Jimmy Stice – Kalu Yala CEO
Kalu Yala is a sustainable city currently being built in Panama. It is one of the latest offsprings of dedication to nature and limitless creativity. Placed in the middle of a jungle, the community is only half an hour away from the airport and seconds away from beautiful designs, fresh business ideas, and a welcoming neighborhood of people from all over the world. The underlying truth about Kalu Yala is further reflected in the roots of the movement which echo with excited cheers of adventurous people who visit. Those are usually the individuals that are not afraid to replace a prestige university environment with a green surrounding of nature.
What is your hobby?
Our hobby is building a community and connecting remarkable people. Since we welcome guests from all over the world, one of the first tasks is getting past any language or cultural barriers. This is easily achieved through nights with live music, long walks, bonding around the fire, team-building exercises, and more. Hence why there has never been Kalu Yala criticism aimed to discredit our ability to turn strangers into life-long friends.
How did you get started with this hobby? What inspired you?
Kalu Yala was originally an idea to merge complex business concepts like economics and sustainability with beautiful nature found in Panama City. We were inspired by the need to push the limits of what others have done in these fields. At first, we had a small team of no more than a handful of individuals who shared the passion for the end goal.
Tell us what you love about it.
All of the people who decide to take up this challenge are usually in love with adventures. We are no different as we crave excitement and feed off the surprising, sometimes shocking, discoveries found in the jungle that is now our home. Also, all of us are fierce proponents of things like socialization, intercultural relationships, as well as diversity. Some individuals list the fact that they learn so much about other cultures as the primary benefit from this experience.
Are there any groups you’re a part of or events that you attend related to your hobby?
Given the closed-community idea we have, all of the participants are members of the large group. This helps get to know nearly everyone. Also, given that the goal of this project is designing and building something extraordinary, most of the events are organized to either brainstorm the blueprints or discuss the most efficient methods of construction.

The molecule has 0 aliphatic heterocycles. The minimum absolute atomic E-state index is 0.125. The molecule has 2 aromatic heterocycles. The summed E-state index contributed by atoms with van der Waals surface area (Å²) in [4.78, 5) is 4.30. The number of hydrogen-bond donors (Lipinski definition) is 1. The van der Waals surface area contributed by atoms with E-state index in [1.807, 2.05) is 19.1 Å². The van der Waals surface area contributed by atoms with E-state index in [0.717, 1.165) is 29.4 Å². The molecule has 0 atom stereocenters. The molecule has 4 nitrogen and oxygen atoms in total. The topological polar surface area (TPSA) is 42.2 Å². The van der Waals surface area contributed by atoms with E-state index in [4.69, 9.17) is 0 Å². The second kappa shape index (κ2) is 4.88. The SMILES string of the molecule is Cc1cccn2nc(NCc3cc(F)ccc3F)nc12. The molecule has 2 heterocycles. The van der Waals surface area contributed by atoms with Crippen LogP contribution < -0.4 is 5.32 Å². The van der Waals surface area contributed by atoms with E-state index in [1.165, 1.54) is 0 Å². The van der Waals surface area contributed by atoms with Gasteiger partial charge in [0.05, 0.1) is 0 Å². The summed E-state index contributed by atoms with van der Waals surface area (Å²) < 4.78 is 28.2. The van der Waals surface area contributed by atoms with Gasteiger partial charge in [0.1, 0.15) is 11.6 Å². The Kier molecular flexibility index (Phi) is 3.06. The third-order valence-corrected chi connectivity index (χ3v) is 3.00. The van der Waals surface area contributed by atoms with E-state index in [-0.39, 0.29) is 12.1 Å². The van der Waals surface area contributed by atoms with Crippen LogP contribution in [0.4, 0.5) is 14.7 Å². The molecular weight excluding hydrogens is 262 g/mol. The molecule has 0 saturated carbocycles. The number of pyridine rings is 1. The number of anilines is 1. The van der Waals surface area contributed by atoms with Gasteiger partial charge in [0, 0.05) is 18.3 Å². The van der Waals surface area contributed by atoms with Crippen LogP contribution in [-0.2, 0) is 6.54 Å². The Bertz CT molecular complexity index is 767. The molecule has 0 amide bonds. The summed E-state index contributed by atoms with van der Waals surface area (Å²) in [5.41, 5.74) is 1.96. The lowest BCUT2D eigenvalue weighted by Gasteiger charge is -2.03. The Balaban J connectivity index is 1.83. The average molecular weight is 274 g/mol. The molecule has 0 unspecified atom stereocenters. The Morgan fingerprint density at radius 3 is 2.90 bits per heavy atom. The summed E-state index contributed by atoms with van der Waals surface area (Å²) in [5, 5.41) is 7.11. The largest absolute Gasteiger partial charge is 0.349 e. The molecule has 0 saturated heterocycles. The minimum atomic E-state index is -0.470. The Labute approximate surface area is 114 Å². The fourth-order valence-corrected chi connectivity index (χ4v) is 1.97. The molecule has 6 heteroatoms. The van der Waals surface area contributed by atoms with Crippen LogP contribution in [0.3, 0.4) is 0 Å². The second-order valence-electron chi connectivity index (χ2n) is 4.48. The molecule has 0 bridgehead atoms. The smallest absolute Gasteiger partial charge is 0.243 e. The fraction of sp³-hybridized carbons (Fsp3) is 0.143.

Have you had to invest in equipment and if so, please share some of the things you’ve bought.
Yes and no. Of course, we obtained some basic tools like electric drills prior to starting the project. Nevertheless, there is no state-of-the-art technology because everything is made from scratch using basic materials like wood. Some other items people tend to invest in prior to coming here are instruments while we do provide microphones and speakers that are needed for the mini-concerts.
Where do you buy most of your supplies?
We do not! Since the entire idea revolves around sustainability, we find a lot of our supplies in the nature that surrounds us. Although it sounds like a challenging notion, people do not view this as one of the Kalu Yala problems. It is because the landscape is the number one building block of the community. After all, finding ways to get around the obstacles of simple life is the primary reason why a lot of our members joined in the first place!
Are there any good books for beginners?
We generally advise those who commit to our project to learn the basics of nature survival. There are plenty of books that teach them how to make that transition from modern life to old-fashioned and simple methods. Some of them are “Bushcraft 101: A Field Guide on the Art of Wilderness Survival” by Dave Canterbury and “Camping and Survival: The Ultimate Outdoors Book” by Paul Tawrell. The majority of the techniques that participants learn, however, come from real-life experience once they get here.
How has this changed your life?
In more ways that we can describe. Being a part of something that is above anyone’s individual needs has taught us about selflessness and dedication. People who are successful here often speak of life-changing friendships that they formed, new knowledge that they now possess, as well as the new-found view of the world and its beauties.
What advice do you have for others starting out with this hobby?
Try to overcome the beginning hardships because these stages are the most difficult ones. People are bound to be skeptical of any similar endeavor because it pushes the limits of what might be viewed as achievable. Thus, it is important to align oneself with those of similar mind and work together to come up with a failproof plan of growth.
Are there any other hobbies you have?
Anything that requires one to be creative. Some people here are great musicians, some can draw anything and everything, and others can build marvelous pieces of furniture with nothing but a small hammer and a pocket knife. The spectrum of hobbies that our members are known for is so wide that it is almost impossible to depict every single activity you are likely to see when you walk around the camp.